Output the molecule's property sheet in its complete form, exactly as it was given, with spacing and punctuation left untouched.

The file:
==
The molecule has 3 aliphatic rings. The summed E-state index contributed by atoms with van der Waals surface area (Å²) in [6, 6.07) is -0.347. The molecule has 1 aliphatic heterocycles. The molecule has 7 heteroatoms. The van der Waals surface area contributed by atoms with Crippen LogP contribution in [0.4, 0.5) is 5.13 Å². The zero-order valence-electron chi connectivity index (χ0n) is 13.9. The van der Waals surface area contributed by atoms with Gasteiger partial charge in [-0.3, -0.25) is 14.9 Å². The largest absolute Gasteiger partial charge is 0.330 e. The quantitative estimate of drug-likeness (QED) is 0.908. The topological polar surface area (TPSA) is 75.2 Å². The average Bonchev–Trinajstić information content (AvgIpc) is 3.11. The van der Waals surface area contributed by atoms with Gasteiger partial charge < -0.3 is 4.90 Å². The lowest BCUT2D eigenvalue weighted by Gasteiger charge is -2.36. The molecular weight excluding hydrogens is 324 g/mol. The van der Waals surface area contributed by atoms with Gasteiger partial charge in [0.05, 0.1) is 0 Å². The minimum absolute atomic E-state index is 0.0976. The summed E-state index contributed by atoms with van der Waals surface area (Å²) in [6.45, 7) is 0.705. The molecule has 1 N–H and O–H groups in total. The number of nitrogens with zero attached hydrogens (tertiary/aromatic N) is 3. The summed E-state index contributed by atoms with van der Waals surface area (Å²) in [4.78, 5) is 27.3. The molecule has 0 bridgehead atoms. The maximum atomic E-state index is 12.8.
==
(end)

The molecule has 3 aliphatic rings. The summed E-state index contributed by atoms with van der Waals surface area (Å²) in [6, 6.07) is -0.347. The molecule has 1 aliphatic heterocycles. The molecule has 7 heteroatoms. The van der Waals surface area contributed by atoms with Crippen LogP contribution in [0.4, 0.5) is 5.13 Å². The zero-order valence-electron chi connectivity index (χ0n) is 13.9. The van der Waals surface area contributed by atoms with Gasteiger partial charge in [-0.3, -0.25) is 14.9 Å². The largest absolute Gasteiger partial charge is 0.330 e. The quantitative estimate of drug-likeness (QED) is 0.908. The topological polar surface area (TPSA) is 75.2 Å². The average Bonchev–Trinajstić information content (AvgIpc) is 3.11. The van der Waals surface area contributed by atoms with Gasteiger partial charge < -0.3 is 4.90 Å². The lowest BCUT2D eigenvalue weighted by Gasteiger charge is -2.36. The molecular weight excluding hydrogens is 324 g/mol. The van der Waals surface area contributed by atoms with Gasteiger partial charge in [0.05, 0.1) is 0 Å². The minimum absolute atomic E-state index is 0.0976. The summed E-state index contributed by atoms with van der Waals surface area (Å²) in [6.45, 7) is 0.705. The molecule has 1 N–H and O–H groups in total. The number of nitrogens with zero attached hydrogens (tertiary/aromatic N) is 3. The summed E-state index contributed by atoms with van der Waals surface area (Å²) in [4.78, 5) is 27.3. The molecule has 0 bridgehead atoms. The maximum atomic E-state index is 12.8.